Though some corporations repeatedly violate the law, even when caught they pay relatively insignificant amounts in fines or settlements. Even worse, businesses can frequently "write off" fines, legal fees, and other expenses attributable to criminal actions as "business expenses." The majority of the amounts paid by Citibank and the top investment firms in 2002 are expected to be tax-deductible. In this way companies force the public -- first as consumers and then as taxpayers -- to pay twice for corporate misconduct. This practice does nothing to protect the public from future corporate crime and undermines a healthy economy.

CURRENT LAW
Statutes in all 50 states give the Attorney General the power to ask a court to revoke a corporate charter. California law provides for corporate dissolution on several grounds, including if the corporation "has seriously offended against any provision of the statutes regulating corporations" or when it "has fraudulently abused or usurped corporate privileges or powers."

Though this power is rarely invoked, it has been exercised. In 1976, the California Attorney General brought a charter revocation action against a private water company for delivering contaminated water to its customers. The action forced the corporation to sell itself to the public water district. More recently, in 1998, New York's Attorney General used their charter revocation statute to help put out of business the Council for Tobacco Research, an industry front group accused of intentionally undermining research about tobacco and health.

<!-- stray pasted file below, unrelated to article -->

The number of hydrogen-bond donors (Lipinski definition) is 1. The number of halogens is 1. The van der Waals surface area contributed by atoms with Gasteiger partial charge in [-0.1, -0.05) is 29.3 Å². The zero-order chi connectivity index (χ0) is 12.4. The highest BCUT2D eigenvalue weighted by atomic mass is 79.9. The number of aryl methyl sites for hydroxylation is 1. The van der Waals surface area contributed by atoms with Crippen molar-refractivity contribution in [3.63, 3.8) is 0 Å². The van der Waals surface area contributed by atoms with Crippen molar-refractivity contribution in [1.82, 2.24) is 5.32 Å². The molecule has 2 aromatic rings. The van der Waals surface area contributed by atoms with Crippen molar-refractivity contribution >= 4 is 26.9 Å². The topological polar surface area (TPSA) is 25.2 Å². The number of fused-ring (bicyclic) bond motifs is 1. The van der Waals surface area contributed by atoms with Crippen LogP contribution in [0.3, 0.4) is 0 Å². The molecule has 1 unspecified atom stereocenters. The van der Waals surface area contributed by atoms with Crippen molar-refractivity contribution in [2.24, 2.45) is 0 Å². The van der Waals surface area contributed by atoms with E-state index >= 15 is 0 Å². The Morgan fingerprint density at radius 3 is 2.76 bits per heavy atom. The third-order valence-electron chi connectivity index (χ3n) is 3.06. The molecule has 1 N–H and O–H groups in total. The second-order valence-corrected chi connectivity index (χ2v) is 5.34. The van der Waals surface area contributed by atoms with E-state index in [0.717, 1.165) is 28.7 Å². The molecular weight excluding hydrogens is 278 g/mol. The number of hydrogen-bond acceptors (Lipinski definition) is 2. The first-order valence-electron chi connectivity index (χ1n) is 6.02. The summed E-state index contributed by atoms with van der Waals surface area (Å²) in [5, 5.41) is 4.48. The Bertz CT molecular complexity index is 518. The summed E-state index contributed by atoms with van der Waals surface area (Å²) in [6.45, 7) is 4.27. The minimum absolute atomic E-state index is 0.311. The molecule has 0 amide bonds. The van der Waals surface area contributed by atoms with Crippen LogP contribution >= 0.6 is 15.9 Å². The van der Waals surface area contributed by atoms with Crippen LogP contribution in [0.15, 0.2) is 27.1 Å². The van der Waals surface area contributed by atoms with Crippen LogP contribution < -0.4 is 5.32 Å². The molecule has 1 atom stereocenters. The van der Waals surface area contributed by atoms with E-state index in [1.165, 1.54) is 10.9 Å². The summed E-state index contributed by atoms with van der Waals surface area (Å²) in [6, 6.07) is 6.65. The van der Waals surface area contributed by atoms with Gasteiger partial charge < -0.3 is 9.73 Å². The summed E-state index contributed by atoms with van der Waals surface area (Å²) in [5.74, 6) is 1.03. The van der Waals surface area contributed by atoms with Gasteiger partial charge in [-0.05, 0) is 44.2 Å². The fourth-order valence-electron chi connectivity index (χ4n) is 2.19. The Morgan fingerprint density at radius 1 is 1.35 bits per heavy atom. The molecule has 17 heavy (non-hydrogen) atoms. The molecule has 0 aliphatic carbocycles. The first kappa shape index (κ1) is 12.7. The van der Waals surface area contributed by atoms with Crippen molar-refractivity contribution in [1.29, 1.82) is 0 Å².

The Corporate Three Strikes Act declares the intention of the people of California to require the Attorney General to exercise this power in the case of corporate repeat offenders.

 

The Foundation for Taxpayer and Consumer Rights

“Fact Sheet”

http://www.consumerwatchdog.org/corporate/fs/fs003284.php3

Study: Online Crime Costs Rising

By David McGuire, Washington Post May 25 2004 10:43AM

Online criminals are attacking corporate and government networks more frequently, costing businesses an estimated $666 million in 2003, according to a survey of computer security executives released today.

The survey was conducted by CSO [Chief Security Officer] magazine in cooperation with the U.S. Secret Service and the CERT cybersecurity center at Carnegie Mellon University in Pittsburgh.

It showed that more than 40 percent of 500 executives polled said hackers have become the greatest cybersecurity threat to business and government networks, compared to 28 percent who feared internal threats such as disgruntled or recently fired employees. More than 40 percent of the respondents said the number of computer crime incidents increased from 2002 to 2003, compared to 6 percent who said it dropped.